3. Collaborations and partnerships are expanding the possibilities for store brands 

In the past, store brands were built on brand intellectual property (IP) that was entirely owned by a particular retailer. Increasingly, though, retailers are engaging in partnerships with designers, celebrities, athletes, existing brands, social media influencers and even popular TV series to help gain immediate traction with consumers. These partnerships are often positioned as creative “collaborations,” but they’re functionally equivalent to traditional store brand offerings in that the product lines are typically available exclusively through only one retailer.

JCPenney, for instance, has partnered with celebrity stylist Jason Bolden to reimagine collections for two of its store brands: J. Ferrar and Worthington. The retailer is positioning the collab as “JCPenney x Jason Bolden — exclusively at JCPenney!” with the co-branding extending to the product lines, which are called the J. Ferrar x Jason Bolden and Worthington x Jason Bolden collections.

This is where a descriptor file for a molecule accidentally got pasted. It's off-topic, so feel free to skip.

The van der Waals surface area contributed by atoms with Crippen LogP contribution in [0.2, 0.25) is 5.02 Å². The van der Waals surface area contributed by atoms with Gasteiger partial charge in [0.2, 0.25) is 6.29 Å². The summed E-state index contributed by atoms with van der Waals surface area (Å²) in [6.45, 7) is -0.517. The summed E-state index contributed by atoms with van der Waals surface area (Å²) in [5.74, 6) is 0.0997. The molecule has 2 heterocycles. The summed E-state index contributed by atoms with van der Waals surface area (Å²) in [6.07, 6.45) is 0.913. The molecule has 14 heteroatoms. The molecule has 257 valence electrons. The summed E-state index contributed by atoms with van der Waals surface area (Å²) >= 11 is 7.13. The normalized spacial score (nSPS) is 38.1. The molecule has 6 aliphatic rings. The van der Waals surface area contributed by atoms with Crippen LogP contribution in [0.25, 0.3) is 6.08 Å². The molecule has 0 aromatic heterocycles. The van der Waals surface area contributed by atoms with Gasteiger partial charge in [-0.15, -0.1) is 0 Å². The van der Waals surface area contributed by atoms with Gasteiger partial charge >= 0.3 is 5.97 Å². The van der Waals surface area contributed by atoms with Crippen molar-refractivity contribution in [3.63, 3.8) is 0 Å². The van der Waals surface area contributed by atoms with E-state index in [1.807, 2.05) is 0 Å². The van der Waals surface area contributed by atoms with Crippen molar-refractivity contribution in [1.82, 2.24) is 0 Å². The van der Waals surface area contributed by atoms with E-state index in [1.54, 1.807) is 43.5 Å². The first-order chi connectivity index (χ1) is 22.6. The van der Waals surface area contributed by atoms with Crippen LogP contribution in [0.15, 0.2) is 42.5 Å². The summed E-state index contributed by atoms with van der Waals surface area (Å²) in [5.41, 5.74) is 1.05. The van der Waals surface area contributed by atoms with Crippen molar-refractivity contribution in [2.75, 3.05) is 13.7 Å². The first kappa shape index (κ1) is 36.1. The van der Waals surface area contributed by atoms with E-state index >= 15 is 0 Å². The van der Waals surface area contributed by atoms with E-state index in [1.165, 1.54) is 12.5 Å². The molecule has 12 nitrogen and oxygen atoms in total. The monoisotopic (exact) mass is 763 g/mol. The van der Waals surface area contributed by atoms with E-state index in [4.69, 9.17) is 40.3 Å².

JCPenney also collaborated with Warner Bros. on a limited-edition clothing collection, inspired by ABC’s hit mockumentary series “Abbott Elementary,” in time for the 2023-2024 school season.

Earlier this year, Dillard’s partnered with fitness expert Katherine Mason to launch an assortment of athleisure apparel under its Kinesis private label. The retailer also teamed up with “The Bachelor” contestant Caelynn Bell to help design spring and summer pieces for its Gianni Bini line.